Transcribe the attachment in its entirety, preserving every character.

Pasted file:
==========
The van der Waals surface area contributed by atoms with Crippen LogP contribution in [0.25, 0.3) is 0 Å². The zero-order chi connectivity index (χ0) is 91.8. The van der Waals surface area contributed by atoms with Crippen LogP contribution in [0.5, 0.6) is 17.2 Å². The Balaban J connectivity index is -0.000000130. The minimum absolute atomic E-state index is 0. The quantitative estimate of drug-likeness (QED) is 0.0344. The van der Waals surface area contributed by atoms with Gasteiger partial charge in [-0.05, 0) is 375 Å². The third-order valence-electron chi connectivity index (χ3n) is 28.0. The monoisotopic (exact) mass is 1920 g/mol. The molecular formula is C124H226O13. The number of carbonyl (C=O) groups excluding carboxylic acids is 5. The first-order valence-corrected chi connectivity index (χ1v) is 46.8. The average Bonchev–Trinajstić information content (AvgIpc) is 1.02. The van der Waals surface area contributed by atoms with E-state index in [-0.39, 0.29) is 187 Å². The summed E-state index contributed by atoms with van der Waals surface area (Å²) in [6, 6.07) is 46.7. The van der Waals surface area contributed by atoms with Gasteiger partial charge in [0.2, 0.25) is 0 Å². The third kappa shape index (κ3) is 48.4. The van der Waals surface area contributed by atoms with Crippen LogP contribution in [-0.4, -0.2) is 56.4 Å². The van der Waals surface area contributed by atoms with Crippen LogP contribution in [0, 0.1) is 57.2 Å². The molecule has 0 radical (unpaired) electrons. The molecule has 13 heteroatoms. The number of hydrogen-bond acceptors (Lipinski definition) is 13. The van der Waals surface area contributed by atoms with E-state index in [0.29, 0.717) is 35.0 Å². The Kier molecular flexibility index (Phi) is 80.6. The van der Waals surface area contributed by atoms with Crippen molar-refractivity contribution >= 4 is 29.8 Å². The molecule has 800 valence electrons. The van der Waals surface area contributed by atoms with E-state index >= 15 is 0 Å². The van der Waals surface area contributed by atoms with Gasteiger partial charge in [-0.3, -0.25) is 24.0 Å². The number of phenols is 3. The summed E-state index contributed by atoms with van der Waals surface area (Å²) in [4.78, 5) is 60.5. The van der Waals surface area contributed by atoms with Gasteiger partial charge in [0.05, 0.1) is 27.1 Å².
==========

The van der Waals surface area contributed by atoms with Crippen LogP contribution in [0.25, 0.3) is 0 Å². The zero-order chi connectivity index (χ0) is 91.8. The van der Waals surface area contributed by atoms with Crippen LogP contribution in [0.5, 0.6) is 17.2 Å². The Balaban J connectivity index is -0.000000130. The minimum absolute atomic E-state index is 0. The quantitative estimate of drug-likeness (QED) is 0.0344. The van der Waals surface area contributed by atoms with Gasteiger partial charge in [-0.05, 0) is 375 Å². The third-order valence-electron chi connectivity index (χ3n) is 28.0. The monoisotopic (exact) mass is 1920 g/mol. The molecular formula is C124H226O13. The number of carbonyl (C=O) groups excluding carboxylic acids is 5. The first-order valence-corrected chi connectivity index (χ1v) is 46.8. The average Bonchev–Trinajstić information content (AvgIpc) is 1.02. The van der Waals surface area contributed by atoms with E-state index in [-0.39, 0.29) is 187 Å². The summed E-state index contributed by atoms with van der Waals surface area (Å²) in [6, 6.07) is 46.7. The van der Waals surface area contributed by atoms with Gasteiger partial charge in [0.2, 0.25) is 0 Å². The third kappa shape index (κ3) is 48.4. The van der Waals surface area contributed by atoms with Crippen LogP contribution in [-0.4, -0.2) is 56.4 Å². The van der Waals surface area contributed by atoms with Crippen LogP contribution in [0, 0.1) is 57.2 Å². The molecule has 0 radical (unpaired) electrons. The molecule has 13 heteroatoms. The number of hydrogen-bond acceptors (Lipinski definition) is 13. The van der Waals surface area contributed by atoms with E-state index in [0.29, 0.717) is 35.0 Å². The Kier molecular flexibility index (Phi) is 80.6. The van der Waals surface area contributed by atoms with Crippen molar-refractivity contribution >= 4 is 29.8 Å². The molecule has 800 valence electrons. The van der Waals surface area contributed by atoms with E-state index >= 15 is 0 Å². The van der Waals surface area contributed by atoms with Gasteiger partial charge in [-0.3, -0.25) is 24.0 Å². The number of phenols is 3. The summed E-state index contributed by atoms with van der Waals surface area (Å²) in [4.78, 5) is 60.5. The van der Waals surface area contributed by atoms with Gasteiger partial charge in [0.05, 0.1) is 27.1 Å².